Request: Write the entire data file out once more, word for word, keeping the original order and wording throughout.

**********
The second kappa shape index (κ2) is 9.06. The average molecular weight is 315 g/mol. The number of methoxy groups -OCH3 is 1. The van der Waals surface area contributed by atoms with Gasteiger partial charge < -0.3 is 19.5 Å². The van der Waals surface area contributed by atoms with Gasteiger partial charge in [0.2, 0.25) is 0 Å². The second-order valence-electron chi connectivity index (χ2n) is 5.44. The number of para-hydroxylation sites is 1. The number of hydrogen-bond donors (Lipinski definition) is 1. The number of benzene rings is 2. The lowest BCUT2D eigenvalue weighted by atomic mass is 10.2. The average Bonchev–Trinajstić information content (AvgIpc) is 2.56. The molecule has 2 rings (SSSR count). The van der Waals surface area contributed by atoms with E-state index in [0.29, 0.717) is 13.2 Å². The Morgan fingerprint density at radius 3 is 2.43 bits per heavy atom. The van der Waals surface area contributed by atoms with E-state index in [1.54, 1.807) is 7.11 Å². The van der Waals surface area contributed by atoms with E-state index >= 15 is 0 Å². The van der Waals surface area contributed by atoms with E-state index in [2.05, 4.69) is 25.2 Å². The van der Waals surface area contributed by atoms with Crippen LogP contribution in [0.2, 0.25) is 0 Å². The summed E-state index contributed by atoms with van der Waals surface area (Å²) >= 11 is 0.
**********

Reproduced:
The second kappa shape index (κ2) is 9.06. The average molecular weight is 315 g/mol. The number of methoxy groups -OCH3 is 1. The van der Waals surface area contributed by atoms with Gasteiger partial charge < -0.3 is 19.5 Å². The van der Waals surface area contributed by atoms with Gasteiger partial charge in [0.2, 0.25) is 0 Å². The second-order valence-electron chi connectivity index (χ2n) is 5.44. The number of para-hydroxylation sites is 1. The number of hydrogen-bond donors (Lipinski definition) is 1. The number of benzene rings is 2. The lowest BCUT2D eigenvalue weighted by atomic mass is 10.2. The average Bonchev–Trinajstić information content (AvgIpc) is 2.56. The molecule has 2 rings (SSSR count). The van der Waals surface area contributed by atoms with E-state index in [0.29, 0.717) is 13.2 Å². The Morgan fingerprint density at radius 3 is 2.43 bits per heavy atom. The van der Waals surface area contributed by atoms with E-state index in [1.54, 1.807) is 7.11 Å². The van der Waals surface area contributed by atoms with E-state index >= 15 is 0 Å². The van der Waals surface area contributed by atoms with E-state index in [2.05, 4.69) is 25.2 Å². The van der Waals surface area contributed by atoms with Crippen LogP contribution in [0.2, 0.25) is 0 Å². The summed E-state index contributed by atoms with van der Waals surface area (Å²) >= 11 is 0.